College Boys Live Veteran PBS editor George O'Donnell makes his directing debut with this documentary about young gay men living together, under the scrutiny of 32 webcams, in suburban Orlando. At the site Collegeboyslive.com, users pay a membership fee to watch streaming video of these "college boys" as they talk, eat, sleep, swim, shower, floss, and fuck. Among those interviewed are the owner of the house and site, who brags that he clears about $20,000 a month from the operation; his boyfriend, who says his self-esteem rose after viewers commented favorably on his sexual performance; and their neighbors, who sued the owner for running a porn business in a residential zone. This is a straightforward account of a phenomenon that will strike some as cutting-edge and others (like me) as creepy. 94 min. —Albert Williams  Tue 11/10, 9:15 PM, Landmark's Century Centre

Eating Out: All You Can Eat Before creating the TV series Rick & Steve the Happiest Gay Couple in All the World, Q. Allan Brocka wrote and directed the feature Eating Out (2004), which proved so popular on the gay-festival circuit that it's generated two sequels, Eating Out 2: Sloppy Seconds (2006) and now this gleefully raunchy comedy. The proudly slutty Tiffani (Rebekah Kolchan, very funny) and her stripper ex-boyfriend try to arrange a romantic match between Tiffani's nervous friend Casey (Daniel Skelton) and a hunky guy he met at the "Larry Craig LGBT Center." Packed with campy jokes, lewd sight gags, and explicit sex, this is clumsily made and amateurishly acted (except for Kolchan), but that rather enhances its horny, home-movie charm. Glenn Gaylord directed; with cameos by Leslie Jordan and Mink Stole. 78 min. —Albert Williams  Sat 11/7, 5 PM, Landmark's Century Centre

Hollywood, Je T'Aime Lured by a California travel poster showing a hot guy on the beach, a gay Frenchman (Eric DeBets) abandons his dead-end life in Paris (shot in black and white) and heads to LA (shot in color) in search of a movie career. The best he can do is a pizza commercial, but he establishes a network of offbeat new friends—a scruffy pothead, a gorgeous transsexual, a tart-tongued drag queen—even as he pines for his fickle ex-boyfriend back home. The quirky and engaging cast brings life to a meandering, formulaic screenplay by director Jason Bushman. In English and subtitled French. 98 min. —Albert Williams  Sat 11/7, 9:30 PM, Landmark's Century Centre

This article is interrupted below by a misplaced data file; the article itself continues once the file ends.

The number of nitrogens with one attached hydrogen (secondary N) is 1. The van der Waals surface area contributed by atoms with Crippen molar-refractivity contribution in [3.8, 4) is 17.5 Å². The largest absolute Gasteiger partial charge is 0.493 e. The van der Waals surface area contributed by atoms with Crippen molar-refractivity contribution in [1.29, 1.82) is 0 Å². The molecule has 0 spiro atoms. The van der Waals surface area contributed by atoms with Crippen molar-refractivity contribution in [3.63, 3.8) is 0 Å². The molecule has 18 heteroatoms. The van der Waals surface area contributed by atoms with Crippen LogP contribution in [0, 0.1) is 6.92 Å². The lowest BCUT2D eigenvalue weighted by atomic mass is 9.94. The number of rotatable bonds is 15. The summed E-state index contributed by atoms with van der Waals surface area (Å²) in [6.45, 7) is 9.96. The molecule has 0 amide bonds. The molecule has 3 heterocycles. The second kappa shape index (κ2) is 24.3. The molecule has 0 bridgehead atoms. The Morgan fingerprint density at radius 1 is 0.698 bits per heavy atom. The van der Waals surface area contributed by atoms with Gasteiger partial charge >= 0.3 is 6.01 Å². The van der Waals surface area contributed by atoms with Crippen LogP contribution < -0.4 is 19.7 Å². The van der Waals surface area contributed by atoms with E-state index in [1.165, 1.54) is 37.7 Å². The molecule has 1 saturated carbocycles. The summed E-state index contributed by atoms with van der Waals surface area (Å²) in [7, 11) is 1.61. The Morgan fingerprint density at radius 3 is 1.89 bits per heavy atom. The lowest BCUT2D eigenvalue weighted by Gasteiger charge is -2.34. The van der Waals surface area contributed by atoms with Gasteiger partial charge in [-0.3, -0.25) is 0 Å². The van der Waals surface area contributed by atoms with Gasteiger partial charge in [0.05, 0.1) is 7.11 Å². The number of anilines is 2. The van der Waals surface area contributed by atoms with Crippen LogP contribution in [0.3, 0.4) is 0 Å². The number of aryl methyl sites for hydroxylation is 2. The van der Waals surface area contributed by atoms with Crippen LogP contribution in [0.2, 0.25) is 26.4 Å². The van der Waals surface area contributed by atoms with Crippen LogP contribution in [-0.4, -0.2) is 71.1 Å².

Make the Yuletide Gay College student Olaf Gunnunderson (Keith Jordan) is afraid to tell mom and dad he's gay, so he's a little freaked when Nathan (Adamo Ruggiero), his boyfriend from school, shows up unannounced for Christmas after being ditched by his WASP family. Writer-director Rob Williams combines heart with sly humor, and the actors are engaging—especially Kelly Keaton as Olaf's jolly Wisconsin-cheesehead mother, Derek Long as his stoner father, and TV veterans Gates McFadden (Star Trek: The Next Generation) and Ian Buchanan (The Bold and the Beautiful) as Nathan's tight-ass parents. 89 min. —Albert Williams  Sat 11/7, 7:15 PM, Landmark's Century Centre

Mr. Right This tedious 2006 British feature by David and Jacqui Morris chronicles the couplings and uncouplings within a circle of gay men (an actor, a painter, a model, a producer of reality TV, etc). The story unfolds in flashbacks as a straight woman's "cautionary tale" explaining why "I'd never introduce my man to my gay friends again." The excellent actors—many of them familiar from such UK television series as Rome, Foyle's War, and Absolutely Fabulous—can't redeem the predictable, patience-testing script. 86 min. —Albert Williams  Mon 11/9, 9 PM, Landmark's Century Centre

Pornography: A Thriller Written and directed by David Kittredge, and produced by former off-Loop theater director Sean Abley, this slow-moving but polished suspense drama explores themes of reality and fantasy, identity and perception, and love and desire. An author writing a book about the porn industry is intrigued by the mysterious disappearance of a gay star rumored to have been killed in a snuff film, and as the story twists and turns, Kittredge teases us into wondering whether the solution to the mystery is psychological or supernatural. 113 min. —Albert Williams  Sun 11/8, 9:30 PM, Landmark's Century Centre

Shank In this compelling, sexually explicit, sometimes brutal British drama, a teenage member of a queer-bashing gang (Wayne Virgo) sublimates his secret passion for a fellow gang member (Tom Bott) by engaging in anonymous sex with men and then assaulting them. After rescuing another youth (Marc Laurent) from the gang, the conflicted young thug falls for him, and the only person they can turn to for help is the other kid's schoolteacher (Garry Summers), who turns out to be one of the gang member's former tricks. By turns lyrical, tense, and graphically violent, Shank is an impressive feature debut for director Simon Pearce, writers Darren Flaxstone and Christian Martin, and its young cast. 90 min. —Albert Williams  Wed 11/11, 9:15 PM, Landmark's Century Centre